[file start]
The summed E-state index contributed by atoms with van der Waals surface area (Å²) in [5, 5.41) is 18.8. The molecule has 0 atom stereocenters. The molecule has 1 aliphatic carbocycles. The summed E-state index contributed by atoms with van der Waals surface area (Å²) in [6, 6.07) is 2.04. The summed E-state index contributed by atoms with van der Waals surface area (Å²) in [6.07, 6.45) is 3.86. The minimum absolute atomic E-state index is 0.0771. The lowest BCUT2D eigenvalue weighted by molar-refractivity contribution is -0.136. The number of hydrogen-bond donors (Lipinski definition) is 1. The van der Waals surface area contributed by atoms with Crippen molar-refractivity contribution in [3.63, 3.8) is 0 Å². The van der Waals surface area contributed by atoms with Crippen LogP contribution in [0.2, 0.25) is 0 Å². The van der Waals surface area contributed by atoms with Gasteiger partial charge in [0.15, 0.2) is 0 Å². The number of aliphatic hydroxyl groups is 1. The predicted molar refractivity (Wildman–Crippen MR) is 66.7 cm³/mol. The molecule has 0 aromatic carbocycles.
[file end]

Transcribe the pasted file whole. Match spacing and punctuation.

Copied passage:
The summed E-state index contributed by atoms with van der Waals surface area (Å²) in [5, 5.41) is 18.8. The molecule has 0 atom stereocenters. The molecule has 1 aliphatic carbocycles. The summed E-state index contributed by atoms with van der Waals surface area (Å²) in [6, 6.07) is 2.04. The summed E-state index contributed by atoms with van der Waals surface area (Å²) in [6.07, 6.45) is 3.86. The minimum absolute atomic E-state index is 0.0771. The lowest BCUT2D eigenvalue weighted by molar-refractivity contribution is -0.136. The number of hydrogen-bond donors (Lipinski definition) is 1. The van der Waals surface area contributed by atoms with Crippen molar-refractivity contribution in [3.63, 3.8) is 0 Å². The van der Waals surface area contributed by atoms with Crippen LogP contribution in [0.2, 0.25) is 0 Å². The van der Waals surface area contributed by atoms with Gasteiger partial charge in [0.15, 0.2) is 0 Å². The number of aliphatic hydroxyl groups is 1. The predicted molar refractivity (Wildman–Crippen MR) is 66.7 cm³/mol. The molecule has 0 aromatic carbocycles.